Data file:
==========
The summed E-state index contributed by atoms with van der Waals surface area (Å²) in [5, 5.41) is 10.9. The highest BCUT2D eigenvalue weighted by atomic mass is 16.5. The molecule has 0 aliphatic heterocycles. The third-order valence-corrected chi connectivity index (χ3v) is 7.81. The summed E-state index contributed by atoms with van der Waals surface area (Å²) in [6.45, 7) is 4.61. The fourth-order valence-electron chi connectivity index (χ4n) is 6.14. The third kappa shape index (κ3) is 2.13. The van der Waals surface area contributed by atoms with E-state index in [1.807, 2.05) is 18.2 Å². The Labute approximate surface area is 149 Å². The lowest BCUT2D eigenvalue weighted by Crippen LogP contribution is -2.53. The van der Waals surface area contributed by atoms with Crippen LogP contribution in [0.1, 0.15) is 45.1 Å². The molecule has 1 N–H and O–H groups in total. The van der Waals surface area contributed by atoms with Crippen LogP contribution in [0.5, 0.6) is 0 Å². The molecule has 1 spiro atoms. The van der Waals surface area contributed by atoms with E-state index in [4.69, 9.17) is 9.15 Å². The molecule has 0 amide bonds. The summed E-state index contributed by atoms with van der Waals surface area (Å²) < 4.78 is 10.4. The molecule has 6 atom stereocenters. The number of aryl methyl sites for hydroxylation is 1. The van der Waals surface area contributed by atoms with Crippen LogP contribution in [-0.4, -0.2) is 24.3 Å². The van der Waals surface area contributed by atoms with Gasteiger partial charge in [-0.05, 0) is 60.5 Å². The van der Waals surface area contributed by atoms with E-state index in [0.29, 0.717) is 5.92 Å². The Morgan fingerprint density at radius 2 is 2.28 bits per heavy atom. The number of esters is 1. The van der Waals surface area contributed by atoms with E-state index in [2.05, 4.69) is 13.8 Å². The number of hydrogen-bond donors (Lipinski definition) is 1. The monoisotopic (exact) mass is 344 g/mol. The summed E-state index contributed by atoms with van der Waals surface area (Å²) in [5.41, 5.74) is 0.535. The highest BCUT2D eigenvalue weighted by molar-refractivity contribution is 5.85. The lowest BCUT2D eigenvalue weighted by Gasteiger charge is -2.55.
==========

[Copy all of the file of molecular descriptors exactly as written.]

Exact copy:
The summed E-state index contributed by atoms with van der Waals surface area (Å²) in [5, 5.41) is 10.9. The highest BCUT2D eigenvalue weighted by atomic mass is 16.5. The molecule has 0 aliphatic heterocycles. The third-order valence-corrected chi connectivity index (χ3v) is 7.81. The summed E-state index contributed by atoms with van der Waals surface area (Å²) in [6.45, 7) is 4.61. The fourth-order valence-electron chi connectivity index (χ4n) is 6.14. The third kappa shape index (κ3) is 2.13. The van der Waals surface area contributed by atoms with E-state index in [1.807, 2.05) is 18.2 Å². The Labute approximate surface area is 149 Å². The lowest BCUT2D eigenvalue weighted by Crippen LogP contribution is -2.53. The van der Waals surface area contributed by atoms with Crippen LogP contribution in [0.1, 0.15) is 45.1 Å². The molecule has 1 N–H and O–H groups in total. The van der Waals surface area contributed by atoms with Crippen LogP contribution in [0.5, 0.6) is 0 Å². The molecule has 1 spiro atoms. The van der Waals surface area contributed by atoms with E-state index in [4.69, 9.17) is 9.15 Å². The molecule has 0 amide bonds. The summed E-state index contributed by atoms with van der Waals surface area (Å²) < 4.78 is 10.4. The molecule has 6 atom stereocenters. The number of aryl methyl sites for hydroxylation is 1. The van der Waals surface area contributed by atoms with Crippen LogP contribution in [-0.4, -0.2) is 24.3 Å². The van der Waals surface area contributed by atoms with Gasteiger partial charge in [-0.05, 0) is 60.5 Å². The van der Waals surface area contributed by atoms with E-state index in [0.29, 0.717) is 5.92 Å². The Morgan fingerprint density at radius 2 is 2.28 bits per heavy atom. The number of esters is 1. The van der Waals surface area contributed by atoms with E-state index in [2.05, 4.69) is 13.8 Å². The number of hydrogen-bond donors (Lipinski definition) is 1. The monoisotopic (exact) mass is 344 g/mol. The summed E-state index contributed by atoms with van der Waals surface area (Å²) in [5.41, 5.74) is 0.535. The highest BCUT2D eigenvalue weighted by molar-refractivity contribution is 5.85. The lowest BCUT2D eigenvalue weighted by Gasteiger charge is -2.55.